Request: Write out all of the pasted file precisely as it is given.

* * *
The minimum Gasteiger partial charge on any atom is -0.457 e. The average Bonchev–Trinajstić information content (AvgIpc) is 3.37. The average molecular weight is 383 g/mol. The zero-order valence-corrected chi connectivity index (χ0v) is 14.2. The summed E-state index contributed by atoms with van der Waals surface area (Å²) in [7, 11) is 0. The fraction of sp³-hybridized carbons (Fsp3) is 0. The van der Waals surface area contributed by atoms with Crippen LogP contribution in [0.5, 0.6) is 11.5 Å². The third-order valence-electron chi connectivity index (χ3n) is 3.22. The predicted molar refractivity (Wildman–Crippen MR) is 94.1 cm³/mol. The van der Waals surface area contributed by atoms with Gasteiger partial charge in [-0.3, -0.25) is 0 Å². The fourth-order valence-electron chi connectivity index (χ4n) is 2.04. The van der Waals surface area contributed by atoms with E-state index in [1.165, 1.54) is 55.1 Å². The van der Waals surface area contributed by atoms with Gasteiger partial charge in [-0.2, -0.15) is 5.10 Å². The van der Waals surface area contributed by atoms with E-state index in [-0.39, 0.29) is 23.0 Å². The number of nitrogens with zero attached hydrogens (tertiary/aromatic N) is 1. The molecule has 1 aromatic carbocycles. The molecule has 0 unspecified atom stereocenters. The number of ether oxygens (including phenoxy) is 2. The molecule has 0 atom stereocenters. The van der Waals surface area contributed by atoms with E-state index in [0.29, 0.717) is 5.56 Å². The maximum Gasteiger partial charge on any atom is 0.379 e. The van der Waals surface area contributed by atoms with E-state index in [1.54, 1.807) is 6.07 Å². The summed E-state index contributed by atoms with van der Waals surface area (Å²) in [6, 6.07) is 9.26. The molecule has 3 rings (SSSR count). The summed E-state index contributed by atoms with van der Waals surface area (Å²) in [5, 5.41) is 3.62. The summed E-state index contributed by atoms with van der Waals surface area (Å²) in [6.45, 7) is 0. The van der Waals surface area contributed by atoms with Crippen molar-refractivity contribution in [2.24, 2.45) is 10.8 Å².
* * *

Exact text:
The minimum Gasteiger partial charge on any atom is -0.457 e. The average Bonchev–Trinajstić information content (AvgIpc) is 3.37. The average molecular weight is 383 g/mol. The zero-order valence-corrected chi connectivity index (χ0v) is 14.2. The summed E-state index contributed by atoms with van der Waals surface area (Å²) in [7, 11) is 0. The fraction of sp³-hybridized carbons (Fsp3) is 0. The van der Waals surface area contributed by atoms with Crippen LogP contribution in [0.5, 0.6) is 11.5 Å². The third-order valence-electron chi connectivity index (χ3n) is 3.22. The predicted molar refractivity (Wildman–Crippen MR) is 94.1 cm³/mol. The van der Waals surface area contributed by atoms with Gasteiger partial charge in [-0.3, -0.25) is 0 Å². The fourth-order valence-electron chi connectivity index (χ4n) is 2.04. The van der Waals surface area contributed by atoms with E-state index in [1.165, 1.54) is 55.1 Å². The van der Waals surface area contributed by atoms with Gasteiger partial charge in [-0.2, -0.15) is 5.10 Å². The van der Waals surface area contributed by atoms with E-state index in [-0.39, 0.29) is 23.0 Å². The number of nitrogens with zero attached hydrogens (tertiary/aromatic N) is 1. The molecule has 1 aromatic carbocycles. The molecule has 0 unspecified atom stereocenters. The number of ether oxygens (including phenoxy) is 2. The molecule has 0 atom stereocenters. The van der Waals surface area contributed by atoms with E-state index in [0.29, 0.717) is 5.56 Å². The maximum Gasteiger partial charge on any atom is 0.379 e. The van der Waals surface area contributed by atoms with E-state index in [1.54, 1.807) is 6.07 Å². The summed E-state index contributed by atoms with van der Waals surface area (Å²) in [6, 6.07) is 9.26. The molecule has 3 rings (SSSR count). The summed E-state index contributed by atoms with van der Waals surface area (Å²) in [5, 5.41) is 3.62. The summed E-state index contributed by atoms with van der Waals surface area (Å²) in [6.45, 7) is 0. The van der Waals surface area contributed by atoms with Crippen molar-refractivity contribution in [2.24, 2.45) is 10.8 Å².